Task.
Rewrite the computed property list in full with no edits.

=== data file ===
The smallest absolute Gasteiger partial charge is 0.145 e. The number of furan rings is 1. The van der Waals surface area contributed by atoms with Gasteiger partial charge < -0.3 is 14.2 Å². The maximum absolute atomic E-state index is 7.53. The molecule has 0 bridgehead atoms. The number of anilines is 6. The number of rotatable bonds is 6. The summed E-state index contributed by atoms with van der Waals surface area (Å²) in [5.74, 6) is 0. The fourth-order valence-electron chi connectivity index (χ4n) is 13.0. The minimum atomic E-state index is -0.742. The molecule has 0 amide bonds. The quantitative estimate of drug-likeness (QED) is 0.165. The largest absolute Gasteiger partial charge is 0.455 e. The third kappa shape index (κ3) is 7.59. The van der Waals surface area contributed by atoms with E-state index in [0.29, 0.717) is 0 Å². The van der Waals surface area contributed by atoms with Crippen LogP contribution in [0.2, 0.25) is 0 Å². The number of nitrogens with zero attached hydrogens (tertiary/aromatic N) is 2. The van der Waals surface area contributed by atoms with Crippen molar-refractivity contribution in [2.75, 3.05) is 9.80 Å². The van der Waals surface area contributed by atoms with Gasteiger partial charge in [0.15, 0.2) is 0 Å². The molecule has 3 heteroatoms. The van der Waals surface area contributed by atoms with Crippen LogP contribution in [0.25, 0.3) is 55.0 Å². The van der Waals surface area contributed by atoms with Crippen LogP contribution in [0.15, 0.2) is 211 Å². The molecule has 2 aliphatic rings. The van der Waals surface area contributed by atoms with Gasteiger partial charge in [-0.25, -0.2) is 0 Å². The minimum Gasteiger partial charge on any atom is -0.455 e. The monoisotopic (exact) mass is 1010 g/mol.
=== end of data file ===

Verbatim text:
The smallest absolute Gasteiger partial charge is 0.145 e. The number of furan rings is 1. The van der Waals surface area contributed by atoms with Gasteiger partial charge < -0.3 is 14.2 Å². The maximum absolute atomic E-state index is 7.53. The molecule has 0 bridgehead atoms. The number of anilines is 6. The number of rotatable bonds is 6. The summed E-state index contributed by atoms with van der Waals surface area (Å²) in [5.74, 6) is 0. The fourth-order valence-electron chi connectivity index (χ4n) is 13.0. The minimum atomic E-state index is -0.742. The molecule has 0 amide bonds. The quantitative estimate of drug-likeness (QED) is 0.165. The largest absolute Gasteiger partial charge is 0.455 e. The third kappa shape index (κ3) is 7.59. The van der Waals surface area contributed by atoms with E-state index in [0.29, 0.717) is 0 Å². The van der Waals surface area contributed by atoms with Crippen LogP contribution in [0.2, 0.25) is 0 Å². The number of nitrogens with zero attached hydrogens (tertiary/aromatic N) is 2. The van der Waals surface area contributed by atoms with Crippen molar-refractivity contribution in [2.75, 3.05) is 9.80 Å². The van der Waals surface area contributed by atoms with Gasteiger partial charge in [0.15, 0.2) is 0 Å². The molecule has 3 heteroatoms. The van der Waals surface area contributed by atoms with Crippen LogP contribution in [0.25, 0.3) is 55.0 Å². The van der Waals surface area contributed by atoms with Crippen LogP contribution in [0.15, 0.2) is 211 Å². The molecule has 2 aliphatic rings. The van der Waals surface area contributed by atoms with Gasteiger partial charge in [-0.25, -0.2) is 0 Å². The minimum Gasteiger partial charge on any atom is -0.455 e. The monoisotopic (exact) mass is 1010 g/mol.